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9/11 Memorial delayed again
The completion date of the Kitsap County 9/11 Memorial has been pushed back a year and organizers said funding was the primary obstacle in completion of the project.
Originally slated to be complete on Sept. 11, the project has a new goal of Sept. 11, 2013, and organizers are seeking help from the community to help finish the project.
Margie Torbron, marketing and fundraising director for the memorial committee, said the entire estimated cost of the project is $360,000 of which $88,000 has been raised.
Beyond the actual memorial construction costs to be paid by the memorial committee, $300,000 in site preparations must be complete before the memorial can be built. The city has no budget for the work and the committee has said they will not build the memorial before site preparation is complete.
Torbron said the group is in need of cash donations, but also needs construction materials such as concrete, dirt and foundation and irrigation materials to assist in completion of the memorial.
“We also need a good price on a flag pole with a base,” she said.
She said the group will continue to raise funds through hosting events such as a gala held April 14 where the group was able to raise $6,000 for the project.
Departing Fire Chief Roy Lusk, Chair of the Kitsap 9/11 Memorial Committee, said the group also needs donations of time from citizens, especially those skilled in construction.
“We need all type of construction trades to help us through this project,” he said.
The completed project would employ two remnant steel beams from the World Trade Center Towers destroyed by the terrorist attack on Sept. 11, 2001 and would be built on land owned by the City of Bremerton in Evergreen Park.
The steel was made available through the September 11th Families Association and the Port Authority of New York and New Jersey to be used as in memorials around the United States and the world.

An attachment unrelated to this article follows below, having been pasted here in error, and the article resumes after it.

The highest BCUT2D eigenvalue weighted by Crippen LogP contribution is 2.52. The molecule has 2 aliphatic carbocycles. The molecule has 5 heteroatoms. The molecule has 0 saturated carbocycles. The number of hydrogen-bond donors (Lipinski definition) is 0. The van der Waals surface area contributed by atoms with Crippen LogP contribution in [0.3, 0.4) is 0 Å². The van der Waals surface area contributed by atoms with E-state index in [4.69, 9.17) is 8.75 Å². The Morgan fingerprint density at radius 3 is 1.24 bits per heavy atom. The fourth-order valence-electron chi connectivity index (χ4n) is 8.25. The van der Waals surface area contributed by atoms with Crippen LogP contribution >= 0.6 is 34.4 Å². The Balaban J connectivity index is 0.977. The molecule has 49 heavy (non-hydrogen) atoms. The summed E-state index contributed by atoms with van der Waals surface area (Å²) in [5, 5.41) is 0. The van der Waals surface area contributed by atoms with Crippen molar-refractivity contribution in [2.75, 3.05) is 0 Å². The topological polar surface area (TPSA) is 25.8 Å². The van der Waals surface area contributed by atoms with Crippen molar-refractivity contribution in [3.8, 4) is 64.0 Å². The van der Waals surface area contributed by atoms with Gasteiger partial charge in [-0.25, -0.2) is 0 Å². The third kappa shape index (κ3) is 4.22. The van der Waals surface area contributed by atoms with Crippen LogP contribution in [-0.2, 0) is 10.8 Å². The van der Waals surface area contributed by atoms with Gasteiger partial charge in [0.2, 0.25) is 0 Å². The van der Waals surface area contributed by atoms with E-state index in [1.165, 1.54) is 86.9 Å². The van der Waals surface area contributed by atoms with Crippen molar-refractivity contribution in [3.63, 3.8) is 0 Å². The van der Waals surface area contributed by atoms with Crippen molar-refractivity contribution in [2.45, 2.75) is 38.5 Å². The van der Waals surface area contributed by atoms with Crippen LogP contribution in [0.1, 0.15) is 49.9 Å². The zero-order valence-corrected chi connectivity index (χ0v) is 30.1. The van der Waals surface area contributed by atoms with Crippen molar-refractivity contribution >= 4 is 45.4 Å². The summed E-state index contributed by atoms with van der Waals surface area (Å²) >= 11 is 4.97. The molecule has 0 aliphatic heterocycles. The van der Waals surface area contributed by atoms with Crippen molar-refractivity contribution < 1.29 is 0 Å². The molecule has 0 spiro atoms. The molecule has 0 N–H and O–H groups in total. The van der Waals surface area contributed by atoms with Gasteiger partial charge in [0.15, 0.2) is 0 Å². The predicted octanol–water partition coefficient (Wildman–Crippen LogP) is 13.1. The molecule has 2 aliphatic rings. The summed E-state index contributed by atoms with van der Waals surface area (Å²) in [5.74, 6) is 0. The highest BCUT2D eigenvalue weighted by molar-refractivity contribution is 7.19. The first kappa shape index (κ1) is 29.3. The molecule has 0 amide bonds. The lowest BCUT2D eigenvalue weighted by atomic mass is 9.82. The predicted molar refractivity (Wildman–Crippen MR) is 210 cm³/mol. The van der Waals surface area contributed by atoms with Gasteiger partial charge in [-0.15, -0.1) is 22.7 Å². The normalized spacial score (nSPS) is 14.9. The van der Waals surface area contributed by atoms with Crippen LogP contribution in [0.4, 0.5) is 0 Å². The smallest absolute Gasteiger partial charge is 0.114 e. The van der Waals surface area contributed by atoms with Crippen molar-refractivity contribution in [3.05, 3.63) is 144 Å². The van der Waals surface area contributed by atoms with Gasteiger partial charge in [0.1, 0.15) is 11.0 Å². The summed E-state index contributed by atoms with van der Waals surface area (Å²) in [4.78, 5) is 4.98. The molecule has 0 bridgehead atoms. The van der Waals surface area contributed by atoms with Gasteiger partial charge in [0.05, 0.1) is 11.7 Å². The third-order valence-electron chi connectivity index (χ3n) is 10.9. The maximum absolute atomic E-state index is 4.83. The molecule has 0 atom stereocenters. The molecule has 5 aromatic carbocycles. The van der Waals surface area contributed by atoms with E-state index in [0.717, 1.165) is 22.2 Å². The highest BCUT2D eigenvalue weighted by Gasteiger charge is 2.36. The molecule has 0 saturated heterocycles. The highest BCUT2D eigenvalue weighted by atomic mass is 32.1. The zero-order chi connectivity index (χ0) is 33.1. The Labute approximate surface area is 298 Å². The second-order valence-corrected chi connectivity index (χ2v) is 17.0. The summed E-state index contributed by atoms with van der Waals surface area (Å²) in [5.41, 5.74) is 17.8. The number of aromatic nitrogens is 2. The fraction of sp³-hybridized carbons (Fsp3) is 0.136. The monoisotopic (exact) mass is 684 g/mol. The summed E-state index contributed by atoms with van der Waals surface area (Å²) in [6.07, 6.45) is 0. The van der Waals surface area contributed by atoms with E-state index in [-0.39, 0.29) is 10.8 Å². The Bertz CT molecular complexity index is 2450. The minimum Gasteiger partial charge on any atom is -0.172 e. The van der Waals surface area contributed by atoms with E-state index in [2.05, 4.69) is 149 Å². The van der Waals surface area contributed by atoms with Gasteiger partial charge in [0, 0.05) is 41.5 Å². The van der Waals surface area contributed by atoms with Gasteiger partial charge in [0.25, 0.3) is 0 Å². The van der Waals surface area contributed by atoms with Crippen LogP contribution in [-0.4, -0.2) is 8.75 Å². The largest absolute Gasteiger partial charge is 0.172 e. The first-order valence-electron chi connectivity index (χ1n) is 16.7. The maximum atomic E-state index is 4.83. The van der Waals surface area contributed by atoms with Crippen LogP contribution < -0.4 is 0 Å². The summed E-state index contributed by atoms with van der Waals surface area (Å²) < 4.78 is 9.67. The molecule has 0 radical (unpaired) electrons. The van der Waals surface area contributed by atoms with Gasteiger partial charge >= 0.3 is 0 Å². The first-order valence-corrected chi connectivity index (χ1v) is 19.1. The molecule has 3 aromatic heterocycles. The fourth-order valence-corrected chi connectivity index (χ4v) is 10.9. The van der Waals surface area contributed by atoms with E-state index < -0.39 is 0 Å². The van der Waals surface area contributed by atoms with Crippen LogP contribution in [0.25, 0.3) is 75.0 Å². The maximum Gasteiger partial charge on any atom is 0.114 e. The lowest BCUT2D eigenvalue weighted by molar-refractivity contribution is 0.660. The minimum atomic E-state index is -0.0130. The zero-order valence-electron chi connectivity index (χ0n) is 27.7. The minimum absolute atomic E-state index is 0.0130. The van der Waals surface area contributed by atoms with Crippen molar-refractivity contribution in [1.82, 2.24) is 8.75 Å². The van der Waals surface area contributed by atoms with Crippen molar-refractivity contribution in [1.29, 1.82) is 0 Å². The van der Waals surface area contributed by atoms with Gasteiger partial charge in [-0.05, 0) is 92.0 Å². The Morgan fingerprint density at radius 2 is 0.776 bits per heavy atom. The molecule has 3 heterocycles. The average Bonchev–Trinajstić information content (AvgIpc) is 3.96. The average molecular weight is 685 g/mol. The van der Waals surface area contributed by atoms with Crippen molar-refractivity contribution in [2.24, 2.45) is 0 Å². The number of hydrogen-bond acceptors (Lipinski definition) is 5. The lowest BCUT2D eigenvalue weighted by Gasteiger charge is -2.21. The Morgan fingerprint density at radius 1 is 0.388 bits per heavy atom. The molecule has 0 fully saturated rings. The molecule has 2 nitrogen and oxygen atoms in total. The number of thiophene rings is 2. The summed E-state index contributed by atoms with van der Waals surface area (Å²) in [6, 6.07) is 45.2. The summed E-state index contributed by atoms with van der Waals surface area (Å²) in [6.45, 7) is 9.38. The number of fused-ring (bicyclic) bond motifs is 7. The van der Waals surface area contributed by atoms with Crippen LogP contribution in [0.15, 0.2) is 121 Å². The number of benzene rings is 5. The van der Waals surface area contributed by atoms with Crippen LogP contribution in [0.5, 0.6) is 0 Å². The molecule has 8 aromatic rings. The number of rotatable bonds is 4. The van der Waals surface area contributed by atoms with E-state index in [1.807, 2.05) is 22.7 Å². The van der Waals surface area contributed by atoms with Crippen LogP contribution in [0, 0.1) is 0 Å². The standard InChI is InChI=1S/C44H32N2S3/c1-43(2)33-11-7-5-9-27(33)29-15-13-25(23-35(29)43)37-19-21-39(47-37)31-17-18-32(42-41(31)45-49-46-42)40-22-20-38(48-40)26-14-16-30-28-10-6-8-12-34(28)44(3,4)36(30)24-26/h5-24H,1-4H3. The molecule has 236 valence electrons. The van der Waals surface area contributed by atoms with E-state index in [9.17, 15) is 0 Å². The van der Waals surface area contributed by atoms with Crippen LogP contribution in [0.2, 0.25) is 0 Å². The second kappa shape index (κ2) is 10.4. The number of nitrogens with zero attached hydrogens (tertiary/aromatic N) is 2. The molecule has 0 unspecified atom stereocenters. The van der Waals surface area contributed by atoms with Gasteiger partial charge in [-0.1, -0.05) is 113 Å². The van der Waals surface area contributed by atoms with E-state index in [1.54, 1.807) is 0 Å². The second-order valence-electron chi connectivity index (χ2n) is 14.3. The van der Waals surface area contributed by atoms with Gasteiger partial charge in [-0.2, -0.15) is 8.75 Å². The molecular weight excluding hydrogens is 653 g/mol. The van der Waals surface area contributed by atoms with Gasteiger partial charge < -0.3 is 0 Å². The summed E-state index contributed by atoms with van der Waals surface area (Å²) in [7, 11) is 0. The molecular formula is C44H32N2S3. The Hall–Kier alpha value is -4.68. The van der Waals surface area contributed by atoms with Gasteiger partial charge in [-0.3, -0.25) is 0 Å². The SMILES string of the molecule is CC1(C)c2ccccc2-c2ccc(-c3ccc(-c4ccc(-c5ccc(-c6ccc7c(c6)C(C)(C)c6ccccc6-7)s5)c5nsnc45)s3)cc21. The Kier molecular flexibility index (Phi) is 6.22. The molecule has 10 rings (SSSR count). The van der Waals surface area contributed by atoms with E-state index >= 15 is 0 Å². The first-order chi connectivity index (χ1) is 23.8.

The CKFR was the third in the nation to apply for the material and the first in Washington to be approved.
The design also includes tiles already created by local fifth graders depicting the children’s conception of heroism.
“The tiles will depict, either in words or pictures, what they believe a hero to be,” Lusk said. “150 of those tiles will be put on a wall of the memorial.”
Lusk said the decision to include the work of fifth graders who were either not born or too young to remember the day of the attacks was reflective of why it was important to complete the memorial.
“It is not only to honor the memory of the 343 FDNY firefighters that were killed that day, it is in memory of the 2,977 civilians, military, police, port authority and people just going about their everyday lives who lost their lives. It is important that they not be forgotten by future generations.”
Final Plans have been approved by the city after a committee and input from citizens scaled back the original design dimensions of the memorial and include some reflection of the affect that day had on Kitsap County.
Mayor Patty Lent said a meeting would be held today between city leaders and organizers of the project to discuss the details of moving forward with the memorial.
She said since the memorial was not relying on taxpayer money for completion and upkeep the final fate of the project would rely on volunteers throughout the community.
“We have the final plans approved by the city, citizens and the parks,” she said. “All we need is fundraising.